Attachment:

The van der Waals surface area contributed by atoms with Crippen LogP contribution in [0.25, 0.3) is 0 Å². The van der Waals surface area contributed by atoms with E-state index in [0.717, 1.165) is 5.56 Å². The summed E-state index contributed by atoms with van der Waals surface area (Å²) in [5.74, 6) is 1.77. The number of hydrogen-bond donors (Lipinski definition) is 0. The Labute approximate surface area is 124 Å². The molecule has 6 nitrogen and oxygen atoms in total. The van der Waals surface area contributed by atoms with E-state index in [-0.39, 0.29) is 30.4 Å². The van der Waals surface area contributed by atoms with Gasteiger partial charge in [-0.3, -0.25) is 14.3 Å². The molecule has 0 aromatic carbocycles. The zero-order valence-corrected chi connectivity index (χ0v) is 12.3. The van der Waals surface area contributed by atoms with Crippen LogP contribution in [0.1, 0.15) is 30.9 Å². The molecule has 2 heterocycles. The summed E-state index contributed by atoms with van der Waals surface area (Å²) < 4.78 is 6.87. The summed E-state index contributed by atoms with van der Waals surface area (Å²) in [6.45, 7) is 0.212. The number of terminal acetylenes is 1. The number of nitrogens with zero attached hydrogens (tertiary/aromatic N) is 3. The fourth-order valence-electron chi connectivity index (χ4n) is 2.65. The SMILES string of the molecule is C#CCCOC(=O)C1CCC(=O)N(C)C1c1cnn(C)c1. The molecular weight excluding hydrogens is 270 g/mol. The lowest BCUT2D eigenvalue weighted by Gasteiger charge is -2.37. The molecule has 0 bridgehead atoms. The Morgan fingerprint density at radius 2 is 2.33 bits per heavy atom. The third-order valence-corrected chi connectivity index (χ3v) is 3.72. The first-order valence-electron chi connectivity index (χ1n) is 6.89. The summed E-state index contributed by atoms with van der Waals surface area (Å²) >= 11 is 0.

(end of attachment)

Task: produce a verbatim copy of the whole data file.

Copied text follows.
The van der Waals surface area contributed by atoms with Crippen LogP contribution in [0.25, 0.3) is 0 Å². The van der Waals surface area contributed by atoms with E-state index in [0.717, 1.165) is 5.56 Å². The summed E-state index contributed by atoms with van der Waals surface area (Å²) in [5.74, 6) is 1.77. The number of hydrogen-bond donors (Lipinski definition) is 0. The Labute approximate surface area is 124 Å². The molecule has 6 nitrogen and oxygen atoms in total. The van der Waals surface area contributed by atoms with E-state index in [-0.39, 0.29) is 30.4 Å². The van der Waals surface area contributed by atoms with Gasteiger partial charge in [-0.3, -0.25) is 14.3 Å². The molecule has 0 aromatic carbocycles. The zero-order valence-corrected chi connectivity index (χ0v) is 12.3. The van der Waals surface area contributed by atoms with Crippen LogP contribution in [0.1, 0.15) is 30.9 Å². The molecule has 2 heterocycles. The summed E-state index contributed by atoms with van der Waals surface area (Å²) < 4.78 is 6.87. The summed E-state index contributed by atoms with van der Waals surface area (Å²) in [6.45, 7) is 0.212. The number of terminal acetylenes is 1. The number of nitrogens with zero attached hydrogens (tertiary/aromatic N) is 3. The fourth-order valence-electron chi connectivity index (χ4n) is 2.65. The SMILES string of the molecule is C#CCCOC(=O)C1CCC(=O)N(C)C1c1cnn(C)c1. The molecular weight excluding hydrogens is 270 g/mol. The lowest BCUT2D eigenvalue weighted by Gasteiger charge is -2.37. The molecule has 0 bridgehead atoms. The Morgan fingerprint density at radius 2 is 2.33 bits per heavy atom. The third-order valence-corrected chi connectivity index (χ3v) is 3.72. The first-order valence-electron chi connectivity index (χ1n) is 6.89. The summed E-state index contributed by atoms with van der Waals surface area (Å²) >= 11 is 0.